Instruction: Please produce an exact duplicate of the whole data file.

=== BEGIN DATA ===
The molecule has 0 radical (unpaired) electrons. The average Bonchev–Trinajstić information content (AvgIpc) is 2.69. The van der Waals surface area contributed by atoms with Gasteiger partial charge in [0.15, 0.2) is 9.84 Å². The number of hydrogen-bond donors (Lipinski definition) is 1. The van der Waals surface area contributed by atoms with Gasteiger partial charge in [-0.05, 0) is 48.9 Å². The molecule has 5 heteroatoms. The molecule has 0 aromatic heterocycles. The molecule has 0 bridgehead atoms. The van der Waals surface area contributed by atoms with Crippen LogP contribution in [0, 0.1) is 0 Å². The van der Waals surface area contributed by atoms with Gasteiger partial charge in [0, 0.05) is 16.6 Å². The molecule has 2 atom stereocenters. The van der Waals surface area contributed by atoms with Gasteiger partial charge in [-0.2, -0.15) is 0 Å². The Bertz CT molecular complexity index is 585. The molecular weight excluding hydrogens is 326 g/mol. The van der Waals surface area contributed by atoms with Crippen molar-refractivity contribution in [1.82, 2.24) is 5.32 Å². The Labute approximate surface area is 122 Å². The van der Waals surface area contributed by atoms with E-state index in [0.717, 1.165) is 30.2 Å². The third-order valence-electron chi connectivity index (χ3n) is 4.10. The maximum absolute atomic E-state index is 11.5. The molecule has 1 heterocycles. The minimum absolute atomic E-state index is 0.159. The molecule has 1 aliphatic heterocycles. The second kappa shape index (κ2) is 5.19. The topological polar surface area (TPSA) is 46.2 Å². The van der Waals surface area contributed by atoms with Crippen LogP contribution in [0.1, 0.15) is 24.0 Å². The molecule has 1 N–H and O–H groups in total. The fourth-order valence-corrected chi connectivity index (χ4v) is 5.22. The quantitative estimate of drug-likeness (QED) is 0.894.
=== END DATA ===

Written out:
The molecule has 0 radical (unpaired) electrons. The average Bonchev–Trinajstić information content (AvgIpc) is 2.69. The van der Waals surface area contributed by atoms with Gasteiger partial charge in [0.15, 0.2) is 9.84 Å². The number of hydrogen-bond donors (Lipinski definition) is 1. The van der Waals surface area contributed by atoms with Gasteiger partial charge in [-0.05, 0) is 48.9 Å². The molecule has 5 heteroatoms. The molecule has 0 aromatic heterocycles. The molecule has 0 bridgehead atoms. The van der Waals surface area contributed by atoms with Crippen LogP contribution in [0, 0.1) is 0 Å². The van der Waals surface area contributed by atoms with Gasteiger partial charge in [0, 0.05) is 16.6 Å². The molecule has 2 atom stereocenters. The van der Waals surface area contributed by atoms with Gasteiger partial charge in [-0.2, -0.15) is 0 Å². The Bertz CT molecular complexity index is 585. The molecular weight excluding hydrogens is 326 g/mol. The van der Waals surface area contributed by atoms with Crippen molar-refractivity contribution in [1.82, 2.24) is 5.32 Å². The Labute approximate surface area is 122 Å². The van der Waals surface area contributed by atoms with E-state index in [0.717, 1.165) is 30.2 Å². The third-order valence-electron chi connectivity index (χ3n) is 4.10. The maximum absolute atomic E-state index is 11.5. The molecule has 1 heterocycles. The minimum absolute atomic E-state index is 0.159. The molecule has 1 aliphatic heterocycles. The second kappa shape index (κ2) is 5.19. The topological polar surface area (TPSA) is 46.2 Å². The van der Waals surface area contributed by atoms with Crippen LogP contribution in [0.1, 0.15) is 24.0 Å². The molecule has 1 N–H and O–H groups in total. The fourth-order valence-corrected chi connectivity index (χ4v) is 5.22. The quantitative estimate of drug-likeness (QED) is 0.894.